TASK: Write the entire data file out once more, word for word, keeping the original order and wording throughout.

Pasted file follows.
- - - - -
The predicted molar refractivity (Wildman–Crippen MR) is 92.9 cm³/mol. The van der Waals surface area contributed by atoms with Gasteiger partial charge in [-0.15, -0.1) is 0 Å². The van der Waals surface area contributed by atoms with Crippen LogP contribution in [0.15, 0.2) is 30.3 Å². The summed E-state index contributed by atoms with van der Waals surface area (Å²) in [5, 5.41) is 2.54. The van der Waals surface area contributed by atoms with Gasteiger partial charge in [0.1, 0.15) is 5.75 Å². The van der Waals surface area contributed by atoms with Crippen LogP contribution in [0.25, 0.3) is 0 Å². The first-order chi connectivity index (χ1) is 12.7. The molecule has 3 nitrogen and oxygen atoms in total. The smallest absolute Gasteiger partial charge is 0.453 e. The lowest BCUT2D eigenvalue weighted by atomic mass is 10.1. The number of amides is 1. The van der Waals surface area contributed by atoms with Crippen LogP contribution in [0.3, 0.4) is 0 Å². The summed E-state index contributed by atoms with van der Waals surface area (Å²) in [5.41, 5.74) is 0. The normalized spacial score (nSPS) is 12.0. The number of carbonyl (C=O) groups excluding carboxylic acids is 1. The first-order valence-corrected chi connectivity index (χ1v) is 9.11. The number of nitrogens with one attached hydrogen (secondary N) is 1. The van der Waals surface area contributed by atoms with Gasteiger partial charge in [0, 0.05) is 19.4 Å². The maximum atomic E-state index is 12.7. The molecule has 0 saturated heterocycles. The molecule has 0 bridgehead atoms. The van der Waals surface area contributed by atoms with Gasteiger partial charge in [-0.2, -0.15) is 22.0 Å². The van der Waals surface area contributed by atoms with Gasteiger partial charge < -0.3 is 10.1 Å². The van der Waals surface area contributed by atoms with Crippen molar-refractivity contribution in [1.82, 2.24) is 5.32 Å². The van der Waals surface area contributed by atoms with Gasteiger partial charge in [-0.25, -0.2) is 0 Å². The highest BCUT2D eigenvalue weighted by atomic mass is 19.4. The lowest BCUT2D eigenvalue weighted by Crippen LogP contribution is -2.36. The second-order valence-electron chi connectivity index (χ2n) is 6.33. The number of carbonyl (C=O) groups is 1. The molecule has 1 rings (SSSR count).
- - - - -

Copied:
The predicted molar refractivity (Wildman–Crippen MR) is 92.9 cm³/mol. The van der Waals surface area contributed by atoms with Gasteiger partial charge in [-0.15, -0.1) is 0 Å². The van der Waals surface area contributed by atoms with Crippen LogP contribution in [0.15, 0.2) is 30.3 Å². The summed E-state index contributed by atoms with van der Waals surface area (Å²) in [5, 5.41) is 2.54. The van der Waals surface area contributed by atoms with Gasteiger partial charge in [0.1, 0.15) is 5.75 Å². The van der Waals surface area contributed by atoms with Crippen LogP contribution in [0.25, 0.3) is 0 Å². The first-order chi connectivity index (χ1) is 12.7. The molecule has 3 nitrogen and oxygen atoms in total. The smallest absolute Gasteiger partial charge is 0.453 e. The lowest BCUT2D eigenvalue weighted by atomic mass is 10.1. The number of amides is 1. The van der Waals surface area contributed by atoms with Crippen LogP contribution in [0.3, 0.4) is 0 Å². The summed E-state index contributed by atoms with van der Waals surface area (Å²) in [5.41, 5.74) is 0. The normalized spacial score (nSPS) is 12.0. The number of carbonyl (C=O) groups excluding carboxylic acids is 1. The first-order valence-corrected chi connectivity index (χ1v) is 9.11. The number of nitrogens with one attached hydrogen (secondary N) is 1. The van der Waals surface area contributed by atoms with Gasteiger partial charge in [0, 0.05) is 19.4 Å². The maximum atomic E-state index is 12.7. The molecule has 0 saturated heterocycles. The molecule has 0 bridgehead atoms. The van der Waals surface area contributed by atoms with Gasteiger partial charge in [-0.2, -0.15) is 22.0 Å². The van der Waals surface area contributed by atoms with Gasteiger partial charge < -0.3 is 10.1 Å². The van der Waals surface area contributed by atoms with Crippen molar-refractivity contribution in [1.82, 2.24) is 5.32 Å². The van der Waals surface area contributed by atoms with Gasteiger partial charge in [-0.25, -0.2) is 0 Å². The highest BCUT2D eigenvalue weighted by atomic mass is 19.4. The lowest BCUT2D eigenvalue weighted by Crippen LogP contribution is -2.36. The second-order valence-electron chi connectivity index (χ2n) is 6.33. The number of carbonyl (C=O) groups is 1. The molecule has 1 rings (SSSR count).